By Matthew Burrier, US Army Veteran
I am the oldest of two children born in Sacramento, California. Adopted at the age of eight with my biological sister, we grew up in the Hill Country of Central Texas. In 2006, I graduated high school and embarked on a journey into the United States Army. My mother, fearful of me being another statistic in the growing wars, insisted on helping me choose my future career field. Her choice won, as it usually does, and I enlisted as a Chaplain’s Assistant. My primary responsibility was as a bodyguard since Chaplains do not carry weapons in combat. I was also responsible for the logistics of the UMT or Unit Ministry Team and assisting the Chaplain in the performance of field services. I was assigned to the 10th Combat Aviation Brigade, 10th Mountain Division and in 2008, we deployed to Kirkuk, Iraq. The chaplain and I traveled across Northern Iraq quite often as our unit was spread across three different bases in the region. We would also assist other area UMTs as needed.
In January of 2009, I experienced a deep loss. Four of my friends had been killed overnight in a helicopter crash. I struggled with this new reality that surrounded me. I kept thinking it could be me next, but I tried to hide the pain I was feeling by focusing on the mission ahead of me. One of our key projects was assisting in the renovation and reopening of a family cemetery located on one of our bases. The cemetery was the resting place of ancestors of local villagers, who had not been permitted access to the cemetery in decades following the rising of Saddam Hussein. Working with both Muslim and Christian leaders from the local population, as well as different units within the United States military, we were able to overhaul the entire cemetery and make it a proper final resting place that could be visited by the locals. Reopening that cemetery to the public and seeing families kneel beside their ancestors for the first time in decades really gave me a sense of pride and even more of a love for helping others.
When I returned home in October of 2009, I found out that life had changed for me. I felt like everyone was against me, that no one understood me and so I began to turn down a dark path. I was discharged 4 years and 2 days after I enlisted and returned to Texas to live with my parents. I hated being under their rules, hated feeling confined with nowhere to go. I lashed out against my parents and my sister. I started to self-medicate with drugs and alcohol. I felt myself spiraling down until I decided enough was enough. I decided to strike out on my own and escape what I thought were the problems in my life.
On a bus ride to New York City I befriended a man who came on in Atlanta. He was an old school veteran. He understood. Once in New York, he sheltered me until I ended up being referred to the Northport Veterans Affairs Hospital. As I spent the better part of the next year getting myself back on track, I began to reach out to local agencies for long term help. United Veterans Beacon House was the first organization that stepped up to the plate and assisted me immediately with transitional housing and educational support. Once I got myself stable and into my own housing, they helped me again by providing me employment in one of their residences.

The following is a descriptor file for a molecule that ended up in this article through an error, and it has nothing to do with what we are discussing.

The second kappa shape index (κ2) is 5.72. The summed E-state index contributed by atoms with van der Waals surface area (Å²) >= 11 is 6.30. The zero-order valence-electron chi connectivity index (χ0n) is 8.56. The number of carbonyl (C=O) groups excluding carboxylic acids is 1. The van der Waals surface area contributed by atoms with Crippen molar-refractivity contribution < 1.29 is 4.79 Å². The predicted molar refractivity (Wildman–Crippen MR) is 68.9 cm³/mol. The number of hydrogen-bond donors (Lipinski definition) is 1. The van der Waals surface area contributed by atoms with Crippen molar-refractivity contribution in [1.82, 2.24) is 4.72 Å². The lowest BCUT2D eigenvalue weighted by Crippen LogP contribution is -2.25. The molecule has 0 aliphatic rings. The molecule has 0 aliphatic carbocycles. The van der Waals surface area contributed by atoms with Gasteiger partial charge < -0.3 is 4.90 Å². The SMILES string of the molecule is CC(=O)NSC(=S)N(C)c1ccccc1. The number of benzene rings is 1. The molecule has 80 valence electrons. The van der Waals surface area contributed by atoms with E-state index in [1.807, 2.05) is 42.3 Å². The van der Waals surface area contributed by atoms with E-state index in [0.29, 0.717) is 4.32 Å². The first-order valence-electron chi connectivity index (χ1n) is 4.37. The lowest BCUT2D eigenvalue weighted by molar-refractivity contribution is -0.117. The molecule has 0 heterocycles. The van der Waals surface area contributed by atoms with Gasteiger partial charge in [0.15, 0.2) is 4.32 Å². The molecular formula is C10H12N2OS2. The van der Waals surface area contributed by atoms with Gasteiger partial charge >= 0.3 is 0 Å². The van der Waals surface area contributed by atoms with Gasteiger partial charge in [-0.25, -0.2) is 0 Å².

I decided that I wanted to create a better chance for other veterans like me and that to do so, I would need to return to school. As things were now getting better, my mode of transportation failed me. I was at risk of losing everything I was working for. United Beacon House reached out on my behalf and connected with United Way of Long Island, who was able to assist me in securing a vehicle so that I could keep up with my work and schooling. Now, as I reach the end of my college career, United Way has given me an internship opportunity with Mission United, an initiative that focuses specifically on veterans. Through this program, I have not only learned so much about the career path I have chosen, but I have met truly inspirational people who are guided by the goodness inside of them. I look forward to what each day brings me now and am open to all opportunities and life lessons. I also learned one thing about myself. No matter what happens, no matter how life treats you, there is always a hand ready to lift you up. I have begun to focus my efforts on supporting other veterans in their transition from the military to civilian life so that, like United Veterans Beacon House and United Way of Long Island, one day, I can be the hand that helps another veteran find their way back. (Picture: Matt during Basic Training Graduation Day at Fort Jackson, South Carolina.)
MISSION UNITED is a critical program supporting United States military veterans and their families as they re-acclimate to civilian life. Mission United focuses on employment services, education, financial services, health and housing support. The need for these services is particularly significant on Long Island as we have over 135,000 veterans living in our communities, of whom over 4,700 have entered the service since September 11, 2001.